Is it safe to use white noise to put your infant to sleep?
The most recent research on utilising white noise and sound machines to put your infant to sleep may be found here. Pink noise, too? What the heck is that?
Since we successfully sleep-trained our first child, I’ve been a proponent of white noise. We even bring our white noise machines for both kids when we travel cross-country to see relatives, and I once had to make a last-minute dash to Walmart to replace one that had broken during the trip. After understanding that studies suggest this more natural sound spectrum may aid in children’s sleep, I’m now considering upgrading to a machine that contains what’s known as pink noise.
However, other parents, like my in-laws, insist that their children developed good sleeping habits since their family never limited noise around them and the infants learnt to sleep through anything.
Who then is correct? You must be aware of the following.
White noise’s benefits
Contrary to popular belief, most newborn babies do better sleeping with background noise than they do in silence.
Robyn Stremler, a nurse, sleep researcher, and associate professor at the University of Toronto, claims that because the baby spent so many months in the womb, they would have heard a type of shushing, swishing sound within. White noise can be used to simulate it.
Newborns who sleep in rooms with white noise are more likely to do so within five minutes and to sleep for longer lengths while it’s on, according to a tiny research that was published in the BMJ (previously known as the British Medical Journal).
According to Wendy Hall, a sleep expert and retired professor from the School of Nursing at UBC, not all babies will require that noise as they develop into toddlers. It appears to be a temperamental issue. She claims that some children might be put to sleep during a boisterous dinner party and would fall asleep. “Yet, a lot of the families I work with tell me that they have a child who is an exceptionally light sleeper and who wakes up at the slightest sound, even when they are sound asleep.”
White noise can be used to cover up sudden noises that wake children up, such as yelling siblings or loud traffic, if you live in a tiny place or a noisy neighbourhood.
Is pink noise better than white noise?
The entire audio spectrum, from extremely low to very high noises, is included in white noise. White noise can be heard, for instance, in the whir of a fan or the static from a radio between stations. Pink noise, which has fewer high frequencies and is frequently found in nature—wind, rain, or a heartbeat—includes less of the high frequencies. But, it’s crucial to search for constant noises, like as rain, as opposed to recordings that have noise bursts, such as sporadically whooshing ocean waves, whale sounds, or insect chirping, which could jar a baby awake.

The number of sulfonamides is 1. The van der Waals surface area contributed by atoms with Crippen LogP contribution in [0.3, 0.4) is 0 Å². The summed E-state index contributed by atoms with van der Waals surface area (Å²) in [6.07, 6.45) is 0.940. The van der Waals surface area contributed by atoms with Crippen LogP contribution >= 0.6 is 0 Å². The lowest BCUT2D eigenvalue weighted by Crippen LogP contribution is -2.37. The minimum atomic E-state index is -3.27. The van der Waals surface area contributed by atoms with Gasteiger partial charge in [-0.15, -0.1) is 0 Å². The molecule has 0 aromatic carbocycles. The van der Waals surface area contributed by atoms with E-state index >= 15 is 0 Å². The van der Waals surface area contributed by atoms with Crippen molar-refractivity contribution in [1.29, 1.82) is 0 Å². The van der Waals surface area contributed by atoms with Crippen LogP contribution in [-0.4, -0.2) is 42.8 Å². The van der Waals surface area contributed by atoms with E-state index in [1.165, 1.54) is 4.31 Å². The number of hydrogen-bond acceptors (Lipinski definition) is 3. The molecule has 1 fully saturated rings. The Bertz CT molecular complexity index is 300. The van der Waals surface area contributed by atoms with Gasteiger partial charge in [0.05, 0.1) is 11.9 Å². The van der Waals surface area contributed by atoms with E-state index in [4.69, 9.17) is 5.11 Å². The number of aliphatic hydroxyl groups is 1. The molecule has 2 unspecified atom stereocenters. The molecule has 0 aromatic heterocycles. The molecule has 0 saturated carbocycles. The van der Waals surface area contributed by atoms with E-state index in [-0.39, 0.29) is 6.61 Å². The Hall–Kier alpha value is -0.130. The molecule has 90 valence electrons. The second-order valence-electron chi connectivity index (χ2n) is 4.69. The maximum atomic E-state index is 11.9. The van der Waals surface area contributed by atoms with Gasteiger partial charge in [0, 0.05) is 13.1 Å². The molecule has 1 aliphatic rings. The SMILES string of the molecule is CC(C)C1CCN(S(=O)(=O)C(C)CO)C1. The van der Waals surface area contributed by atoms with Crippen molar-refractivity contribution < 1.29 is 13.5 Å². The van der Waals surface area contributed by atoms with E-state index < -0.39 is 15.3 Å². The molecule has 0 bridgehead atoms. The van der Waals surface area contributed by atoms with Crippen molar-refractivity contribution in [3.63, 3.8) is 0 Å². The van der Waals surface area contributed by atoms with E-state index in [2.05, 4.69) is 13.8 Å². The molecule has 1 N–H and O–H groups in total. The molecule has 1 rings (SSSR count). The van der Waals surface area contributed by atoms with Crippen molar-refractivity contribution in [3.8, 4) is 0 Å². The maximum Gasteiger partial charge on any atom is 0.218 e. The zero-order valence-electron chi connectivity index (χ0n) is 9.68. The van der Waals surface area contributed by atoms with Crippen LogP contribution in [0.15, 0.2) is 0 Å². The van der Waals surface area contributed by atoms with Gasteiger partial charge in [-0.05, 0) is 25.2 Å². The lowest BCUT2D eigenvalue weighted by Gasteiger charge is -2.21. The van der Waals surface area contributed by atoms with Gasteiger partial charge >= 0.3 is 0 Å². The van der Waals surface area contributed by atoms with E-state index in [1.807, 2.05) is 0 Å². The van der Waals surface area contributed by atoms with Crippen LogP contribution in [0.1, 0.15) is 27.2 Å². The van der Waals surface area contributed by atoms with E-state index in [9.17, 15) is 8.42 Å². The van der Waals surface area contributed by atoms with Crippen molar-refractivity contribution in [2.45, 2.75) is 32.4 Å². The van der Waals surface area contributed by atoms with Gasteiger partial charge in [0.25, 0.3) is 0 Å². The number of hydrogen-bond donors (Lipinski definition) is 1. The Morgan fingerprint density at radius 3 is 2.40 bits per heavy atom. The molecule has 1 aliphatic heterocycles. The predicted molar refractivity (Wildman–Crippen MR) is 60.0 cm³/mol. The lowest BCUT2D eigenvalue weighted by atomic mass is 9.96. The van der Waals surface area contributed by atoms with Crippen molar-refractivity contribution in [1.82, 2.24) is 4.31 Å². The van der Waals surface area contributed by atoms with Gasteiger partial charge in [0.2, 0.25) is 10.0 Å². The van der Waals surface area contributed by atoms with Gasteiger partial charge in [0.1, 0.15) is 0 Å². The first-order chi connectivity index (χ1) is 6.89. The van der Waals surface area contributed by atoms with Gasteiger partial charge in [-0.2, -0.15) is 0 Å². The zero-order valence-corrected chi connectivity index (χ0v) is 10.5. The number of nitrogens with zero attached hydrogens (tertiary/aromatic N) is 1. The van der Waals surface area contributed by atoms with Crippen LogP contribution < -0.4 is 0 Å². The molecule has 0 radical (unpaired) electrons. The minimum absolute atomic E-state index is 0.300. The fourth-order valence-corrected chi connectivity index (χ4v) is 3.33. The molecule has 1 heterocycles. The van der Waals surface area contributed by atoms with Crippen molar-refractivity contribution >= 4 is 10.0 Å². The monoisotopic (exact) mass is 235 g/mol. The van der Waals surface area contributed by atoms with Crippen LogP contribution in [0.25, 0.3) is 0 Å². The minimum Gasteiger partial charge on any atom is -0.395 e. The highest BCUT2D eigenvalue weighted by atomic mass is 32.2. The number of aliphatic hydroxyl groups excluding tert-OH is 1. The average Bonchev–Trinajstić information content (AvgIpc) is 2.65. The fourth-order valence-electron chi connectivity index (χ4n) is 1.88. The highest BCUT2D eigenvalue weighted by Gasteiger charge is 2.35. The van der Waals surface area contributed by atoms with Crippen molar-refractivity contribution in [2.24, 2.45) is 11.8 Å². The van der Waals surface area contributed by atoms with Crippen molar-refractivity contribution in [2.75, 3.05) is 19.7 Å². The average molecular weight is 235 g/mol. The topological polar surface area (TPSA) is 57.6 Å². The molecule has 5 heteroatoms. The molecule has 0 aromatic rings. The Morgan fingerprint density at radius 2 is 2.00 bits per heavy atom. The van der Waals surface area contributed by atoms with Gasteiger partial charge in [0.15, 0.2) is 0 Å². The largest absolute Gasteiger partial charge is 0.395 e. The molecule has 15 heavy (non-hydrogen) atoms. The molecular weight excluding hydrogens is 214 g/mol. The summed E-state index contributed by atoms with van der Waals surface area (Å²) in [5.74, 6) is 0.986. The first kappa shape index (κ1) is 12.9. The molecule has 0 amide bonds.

Pink noise, which is more soothing than white noise’s hiss, is preferred by certain people who find it difficult to fall asleep when exposed to white noise. There is a lot of data to support the idea that pink noise has some advantages. According to studies, pink noise helps people fall asleep more rapidly, stay asleep longer, and shift into deeper non-REM sleep.
According to a 2012 study in the Journal of Theoretical Biology, for instance, individuals’ brainwaves shifted and they spent more time in deep sleep when pink noise was present in their bedroom. According to one study, listening to pink noise while you sleep improves adult memory. Nonetheless, Hall highlights some crucial limitations: These studies are smaller and focus on adults rather than children. They also contrast pink noise with silence rather than with white noise.
The danger of hearing damage exists regardless of the type of noise you select, if any. The maximum decibel level of some white noise devices, which is 85, is as loud as a hair dryer, according to a study by experts at Toronto’s Hospital for Sick Children. Babies are at danger for hearing loss over time if the machine is on that loud. Researchers advise parents to keep the machine as far away from the baby’s bed as they can and to keep the noise down, preferably below 50 decibels (about as loud as a regular conversation). Hall also asserts that pink noise is probably safer.The human ear is less sensitive to low-frequency noises than it is to high-frequency sounds, thus because it is at the lower end of the frequency spectrum, it is less likely to damage hearing.
The SickKids researchers also advise configuring the white noise machine to turn off once the baby drifts off to sleep, but Hall argues that this is unreasonable because infants who drift off to sleep with noise will need to hear the sound throughout the night. If that sound isn’t there, she says, “Your child will wake up looking for it.” When you play white or pink noise before bed, babies develop a sleep association with it, which means they’ll always require it to doze off. According to Stremler, that’s not always a bad thing because it’s very normal for infants to associate anything with sleep that occurs right before bed.
She explains that many things, like being rocked, breastfeeding, and twirling Mom’s hair, children can associate with sleep. Pink and white noise don’t require much parental involvement, thus they aren’t as unpleasant in comparison.